On White Fears and Black Freedoms

starbucksThe story is old. A white woman’s fear costs a black man his freedom.

The story is old. White woman sees black man where she does not want him to be and tells him to leave. You don’t belong here. Used to be a sidewalk. Now it’s a coffee house. Implicit bias? Overt bias? It really doesn’t matter.

They say no, we’re waiting for someone, we aren’t ready to order. Well, you need to buy something. Why? We’re waiting for someone. Their voices deep, powerful. But not aggressive. Who are we bothering? She gets mad, as their refusal triggers — fear? anger? resentment? Again, it doesn’t matter.

Well, if you don’t leave I’m calling the police. Bluffing? Maybe. The thought of the police should be enough for a black man to go scurrying. But they say, I am not your Negro. Call them. We aren’t doing anything wrong. Not that it matters.

The story is old. She saves face. Used to be she would call her daddy who calls the lynch mob. You’ll learn your lesson.

The story is old. The police arrive. Full uniform. Including handcuffs, badges. Guns. What’s the problem, the cops ask the men. Why are you asking us? Ask her. I asked you. But we didn’t call you. She did.

Three times, the cops say later, three times we asked you to leave. Get out of this place where you don’t belong, where they don’t want you. See the sign? “We have the right to refuse service to anyone.” We, say the cops, are doing nothing wrong, just acting professionally. Remember, we could have arrested you from the very beginning. We don’t really want to arrest you. You should just allow us to let the white woman’s emotions determine where you should be.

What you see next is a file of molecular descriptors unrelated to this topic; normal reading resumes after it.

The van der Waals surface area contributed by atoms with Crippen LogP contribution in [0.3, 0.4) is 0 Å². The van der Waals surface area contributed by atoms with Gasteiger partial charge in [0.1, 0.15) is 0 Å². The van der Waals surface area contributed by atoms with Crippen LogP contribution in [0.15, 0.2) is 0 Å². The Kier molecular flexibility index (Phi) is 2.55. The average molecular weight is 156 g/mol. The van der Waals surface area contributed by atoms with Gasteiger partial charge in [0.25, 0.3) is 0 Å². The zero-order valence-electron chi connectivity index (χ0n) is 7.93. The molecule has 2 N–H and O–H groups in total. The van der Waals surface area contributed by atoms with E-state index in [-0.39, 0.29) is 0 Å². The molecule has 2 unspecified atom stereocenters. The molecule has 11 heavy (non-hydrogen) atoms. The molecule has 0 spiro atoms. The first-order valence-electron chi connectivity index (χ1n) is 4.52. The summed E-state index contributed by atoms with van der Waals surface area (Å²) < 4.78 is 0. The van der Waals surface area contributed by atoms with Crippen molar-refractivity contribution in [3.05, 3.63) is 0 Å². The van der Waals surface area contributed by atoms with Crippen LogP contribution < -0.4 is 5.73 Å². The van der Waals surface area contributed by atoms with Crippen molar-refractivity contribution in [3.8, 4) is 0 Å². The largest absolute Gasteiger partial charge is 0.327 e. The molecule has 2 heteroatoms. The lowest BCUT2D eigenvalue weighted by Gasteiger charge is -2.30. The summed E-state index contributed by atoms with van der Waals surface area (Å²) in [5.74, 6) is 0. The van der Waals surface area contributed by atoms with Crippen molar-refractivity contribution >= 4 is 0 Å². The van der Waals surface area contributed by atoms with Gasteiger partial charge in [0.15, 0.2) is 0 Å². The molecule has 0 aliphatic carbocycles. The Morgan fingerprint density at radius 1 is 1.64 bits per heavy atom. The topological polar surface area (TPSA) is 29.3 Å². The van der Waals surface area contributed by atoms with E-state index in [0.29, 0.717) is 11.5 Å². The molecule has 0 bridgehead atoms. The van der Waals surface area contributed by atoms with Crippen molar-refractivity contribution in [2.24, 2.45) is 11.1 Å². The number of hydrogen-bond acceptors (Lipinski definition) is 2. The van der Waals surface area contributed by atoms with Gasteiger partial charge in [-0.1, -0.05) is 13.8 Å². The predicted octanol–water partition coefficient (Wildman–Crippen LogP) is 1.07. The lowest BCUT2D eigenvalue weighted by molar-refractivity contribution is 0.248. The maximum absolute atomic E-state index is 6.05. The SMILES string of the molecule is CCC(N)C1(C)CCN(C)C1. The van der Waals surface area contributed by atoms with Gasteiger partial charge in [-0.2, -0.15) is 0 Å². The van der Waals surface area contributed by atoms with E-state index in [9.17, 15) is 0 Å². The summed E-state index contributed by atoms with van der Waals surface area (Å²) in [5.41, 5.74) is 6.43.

Ain’t this some shit? But even the white man who you were waiting to meet can’t get the officers to back down. Nor the white patrons. All they can do is be a witness, tell the story afterwards. Show the video. Because the police have to save face too. They’ll say you refused to obey an order. The story is old. You didn’t jump off the sidewalk quickly enough.

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